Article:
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do you think the memo will see the light of day. >> nothing would surprise me anymore. i mean, don, it's interesting to note that today is the one year aefrs anniversary of the resignation of michael flip. the next day president trump then called in fbi director james comey and asked him to stand down on any investigation of michael flynn. from the very get go the white house has used every tool available to them, resorted to every means possible to slow down and get in the way of our effort to get at the truth. >> was your memo released just so that you can say that -- that their memo was wrong? or was it released just so you could say the white house was doing this on purpose, asking to you redact information? >> we're trying to get at the truth behind the collusion coordination and possible conspiracy between the trump campaign and russian interference. that's our objective.
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the purpose of our memo was to correct the misleading nature of the nunes memo. >> well that's not what they're saying. they're saying that you did it on purposes with sources and methods so that at the end of the day the white house refused to release your memo to make the white house and republicans look bad. >> it gives me no joy to say in but i frankly have completely lost faith in the republican majority to get at the truth behind process this. i've been at this 3 months now our side will continue to work in every which way we can to get at the truth because, let's remember what's at stake here. russia interfered in the 2016 election. and they've interfered in elections of western democracies before or since on a scale unseen before that year. as when we owe we sit and speak ner interfering in the mexican national election this year. we have had three intelligence community officials from the trump administration acknowledge that the russians are beginning to interfere in the midterm
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elections coming up later this year. in from the same administration who two weeks ago yesterday, i believe, refused to actually implement the sanctions that passed congress by a vote as i recall aggregated 517-5. if we want russia to stand done and stop interfering in our democratic process, then we have to deter them. we have to hold them accountable. we have to make them pay a price. and the way to do that is to implement the sanctions which congress duly adopted >> why are you going there. >> on sanctions. >> yes. >> because they're staying at it. they are coming at us again. you know. >> i'm talking about in relation to this memo. because we are talking about the memo and the releasing of the memo. and you're bringing up the sanctions for what reasons? is that -- >> because they have demonstrated no interest what so far in deterring russia.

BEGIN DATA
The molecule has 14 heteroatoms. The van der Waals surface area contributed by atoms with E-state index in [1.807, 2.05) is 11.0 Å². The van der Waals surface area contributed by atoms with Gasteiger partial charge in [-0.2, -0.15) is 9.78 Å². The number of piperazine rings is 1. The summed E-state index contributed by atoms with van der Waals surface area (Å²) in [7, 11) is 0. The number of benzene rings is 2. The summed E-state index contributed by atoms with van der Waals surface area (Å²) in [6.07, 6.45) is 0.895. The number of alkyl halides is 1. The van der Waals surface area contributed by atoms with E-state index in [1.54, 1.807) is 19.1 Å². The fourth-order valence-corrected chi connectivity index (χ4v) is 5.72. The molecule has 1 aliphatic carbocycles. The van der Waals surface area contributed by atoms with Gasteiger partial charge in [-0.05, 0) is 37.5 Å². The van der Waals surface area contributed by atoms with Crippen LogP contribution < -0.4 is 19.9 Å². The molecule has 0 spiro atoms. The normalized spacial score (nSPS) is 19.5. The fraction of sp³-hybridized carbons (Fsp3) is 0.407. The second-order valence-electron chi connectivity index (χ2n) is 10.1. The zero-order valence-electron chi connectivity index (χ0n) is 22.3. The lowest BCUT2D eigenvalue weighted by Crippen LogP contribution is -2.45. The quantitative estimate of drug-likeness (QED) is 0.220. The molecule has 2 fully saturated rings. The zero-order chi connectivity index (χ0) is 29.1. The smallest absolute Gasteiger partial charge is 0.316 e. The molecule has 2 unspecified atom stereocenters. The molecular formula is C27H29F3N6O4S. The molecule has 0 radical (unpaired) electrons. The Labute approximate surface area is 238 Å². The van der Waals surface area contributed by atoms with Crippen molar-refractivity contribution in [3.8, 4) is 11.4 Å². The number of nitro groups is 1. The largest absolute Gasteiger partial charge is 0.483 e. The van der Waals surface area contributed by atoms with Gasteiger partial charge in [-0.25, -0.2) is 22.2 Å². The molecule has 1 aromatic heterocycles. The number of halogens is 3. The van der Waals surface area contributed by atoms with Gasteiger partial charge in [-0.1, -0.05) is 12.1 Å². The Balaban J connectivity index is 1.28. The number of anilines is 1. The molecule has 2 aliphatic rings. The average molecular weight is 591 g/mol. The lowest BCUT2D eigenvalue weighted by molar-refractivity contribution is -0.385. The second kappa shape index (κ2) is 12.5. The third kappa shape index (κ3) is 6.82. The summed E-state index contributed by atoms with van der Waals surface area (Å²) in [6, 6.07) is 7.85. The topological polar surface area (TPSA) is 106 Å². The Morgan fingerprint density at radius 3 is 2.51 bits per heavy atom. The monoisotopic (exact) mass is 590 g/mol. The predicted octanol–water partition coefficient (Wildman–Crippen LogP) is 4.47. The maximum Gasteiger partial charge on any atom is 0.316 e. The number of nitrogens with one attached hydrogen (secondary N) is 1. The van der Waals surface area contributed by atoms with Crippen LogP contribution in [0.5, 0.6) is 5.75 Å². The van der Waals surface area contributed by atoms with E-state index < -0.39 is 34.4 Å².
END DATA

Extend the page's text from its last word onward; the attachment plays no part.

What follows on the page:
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and they haven't from the get go. >> do you think it's just in misleading american people. i want to ask you if the democratic memo is sent back to the white house with redactions and the president refuses to release it, do you have any recourse? do democrats have any recourse. >> the law provides that the congress can override it. of course i'd have no oh faith they'd be willing to do that at that point. but what that constitutes is what i have been concerned about. . i think i said on your program not long ago we are inchesing toward constitutional crisis. there is a great irony when you stop and think about it. i feel like we are working to get at the truth of this because we don't want russia to interfere in our elections anymore. we don't want them to interfere in our elections err expectative of which candidate or political party they will be favoring. we are working outer heart out to protect my political party and their political party. because russia could turn on a dime and favor us in some future election if they deem it's in
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their self-interest. >> congressman heck thank you so much. i appreciate your time. >> you're welcome. >> when we come back, a new excuse every day from the white house about how they handled the allegations against rob porter. it seems every excuse contradicts the last. what happened to hiring only the best people? lton? there's a vacation at the end of every week. whatever type of weekender you are, don't let another weekend pass you by. get the lowest price when you book at than♪ you. imagine if the things you bought every day... earned you miles to get to the places you really want to go. with the united mileageplus explorer card, you'll get a free checked bag.